Those who work out during Ramadan prefer a lower intensity workout, according to fitness app, GuavaPass.
Members of the app, which allows users to access multiple studios across the Middle East and Asia for one price per month, are responsible for an increase of 68 percent of yoga class bookings during the Holy Month. Stretching and toning classes have also been more in demand while many are fasting, as they show a 23 percent increase and 10 percent increase respectively.
Classes of a higher intensity, such as weight training, dropped in bookings by 43 percent. Gymnastics decreased by 31 percent and Pole Dancing by 18 percent.
The results are not surprising. Working out while fasting isn't easy, and high intensity workouts when you're already dehydrated is usually a bad idea. That's why most fasters prefer lower intensity workouts if they will exercise pre-Iftar, and high intensity post-iftar.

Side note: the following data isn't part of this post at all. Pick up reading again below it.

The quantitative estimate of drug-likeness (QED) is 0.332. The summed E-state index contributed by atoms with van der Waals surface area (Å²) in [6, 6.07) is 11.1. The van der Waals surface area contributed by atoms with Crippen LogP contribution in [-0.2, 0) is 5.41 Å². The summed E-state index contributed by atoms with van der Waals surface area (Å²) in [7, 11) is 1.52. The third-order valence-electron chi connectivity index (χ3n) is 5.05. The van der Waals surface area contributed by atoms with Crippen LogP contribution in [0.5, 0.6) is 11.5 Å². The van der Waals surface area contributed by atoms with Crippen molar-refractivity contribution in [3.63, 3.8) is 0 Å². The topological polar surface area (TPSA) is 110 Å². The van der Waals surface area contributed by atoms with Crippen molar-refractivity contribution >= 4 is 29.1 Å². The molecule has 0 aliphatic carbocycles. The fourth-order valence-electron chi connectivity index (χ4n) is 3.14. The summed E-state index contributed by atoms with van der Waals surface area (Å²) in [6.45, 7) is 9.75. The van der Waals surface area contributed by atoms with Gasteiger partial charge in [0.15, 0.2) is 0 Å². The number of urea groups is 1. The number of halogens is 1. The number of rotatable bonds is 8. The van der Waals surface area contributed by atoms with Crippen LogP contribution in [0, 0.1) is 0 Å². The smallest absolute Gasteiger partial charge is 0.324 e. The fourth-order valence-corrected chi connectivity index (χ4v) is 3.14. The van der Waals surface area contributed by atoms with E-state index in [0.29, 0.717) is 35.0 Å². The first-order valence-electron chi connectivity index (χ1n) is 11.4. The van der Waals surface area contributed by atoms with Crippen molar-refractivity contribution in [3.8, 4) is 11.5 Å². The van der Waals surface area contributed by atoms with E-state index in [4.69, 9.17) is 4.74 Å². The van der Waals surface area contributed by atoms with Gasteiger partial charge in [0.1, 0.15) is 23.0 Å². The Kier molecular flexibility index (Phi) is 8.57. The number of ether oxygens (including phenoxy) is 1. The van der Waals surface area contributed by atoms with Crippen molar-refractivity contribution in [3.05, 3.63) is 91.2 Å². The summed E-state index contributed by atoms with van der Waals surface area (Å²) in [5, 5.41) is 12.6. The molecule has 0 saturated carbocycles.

"During Ramadan, we are already at a caloric deficit throughout the day, so doing cardio would be more detrimental to the body because you would be overworking it while fasting. However, working out after the fast is open to almost any type of workout," says Nour Samaha, a 21-year-old Palestinian American Power Weightlifter.
But others believe that you can still go for an intense workout while you're fasting if you have the energy. Yasmine Kubba, US-based personal trainer and international coach says that she doesn't shy away from circuit workouts during Ramadan. If you ate well and properly hydrated the night before, and got a good night's sleep, you can work out just as hard in Ramadan as you do during the rest of the year.
But if you are feeling dehydrated, cut back on circuit/HIIT, then focus more on strength training and low to medium intensity cardio.
It's all about listening to your body. Namaste.